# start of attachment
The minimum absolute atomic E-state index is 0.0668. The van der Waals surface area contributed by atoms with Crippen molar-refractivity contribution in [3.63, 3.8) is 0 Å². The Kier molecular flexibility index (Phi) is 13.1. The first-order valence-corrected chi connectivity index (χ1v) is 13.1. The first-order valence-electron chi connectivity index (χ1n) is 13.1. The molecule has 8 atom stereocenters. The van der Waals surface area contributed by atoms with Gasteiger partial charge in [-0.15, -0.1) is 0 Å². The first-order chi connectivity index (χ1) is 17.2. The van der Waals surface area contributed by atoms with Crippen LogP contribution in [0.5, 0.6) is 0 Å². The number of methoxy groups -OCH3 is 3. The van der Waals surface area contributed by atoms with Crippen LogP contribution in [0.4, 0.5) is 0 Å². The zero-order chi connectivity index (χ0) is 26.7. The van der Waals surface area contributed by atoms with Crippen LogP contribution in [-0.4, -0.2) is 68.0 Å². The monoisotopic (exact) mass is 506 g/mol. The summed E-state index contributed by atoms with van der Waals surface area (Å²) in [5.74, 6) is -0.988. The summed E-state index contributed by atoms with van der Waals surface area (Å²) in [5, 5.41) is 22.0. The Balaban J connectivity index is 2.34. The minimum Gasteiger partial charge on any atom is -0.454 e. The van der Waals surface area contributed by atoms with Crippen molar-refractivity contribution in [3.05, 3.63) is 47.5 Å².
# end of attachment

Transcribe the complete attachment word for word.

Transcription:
The minimum absolute atomic E-state index is 0.0668. The van der Waals surface area contributed by atoms with Crippen molar-refractivity contribution in [3.63, 3.8) is 0 Å². The Kier molecular flexibility index (Phi) is 13.1. The first-order valence-corrected chi connectivity index (χ1v) is 13.1. The first-order valence-electron chi connectivity index (χ1n) is 13.1. The molecule has 8 atom stereocenters. The van der Waals surface area contributed by atoms with Gasteiger partial charge in [-0.15, -0.1) is 0 Å². The first-order chi connectivity index (χ1) is 17.2. The van der Waals surface area contributed by atoms with Crippen LogP contribution in [0.5, 0.6) is 0 Å². The number of methoxy groups -OCH3 is 3. The van der Waals surface area contributed by atoms with Crippen LogP contribution in [0.4, 0.5) is 0 Å². The zero-order chi connectivity index (χ0) is 26.7. The van der Waals surface area contributed by atoms with Crippen LogP contribution in [-0.4, -0.2) is 68.0 Å². The monoisotopic (exact) mass is 506 g/mol. The summed E-state index contributed by atoms with van der Waals surface area (Å²) in [5.74, 6) is -0.988. The summed E-state index contributed by atoms with van der Waals surface area (Å²) in [5, 5.41) is 22.0. The Balaban J connectivity index is 2.34. The minimum Gasteiger partial charge on any atom is -0.454 e. The van der Waals surface area contributed by atoms with Crippen molar-refractivity contribution in [3.05, 3.63) is 47.5 Å².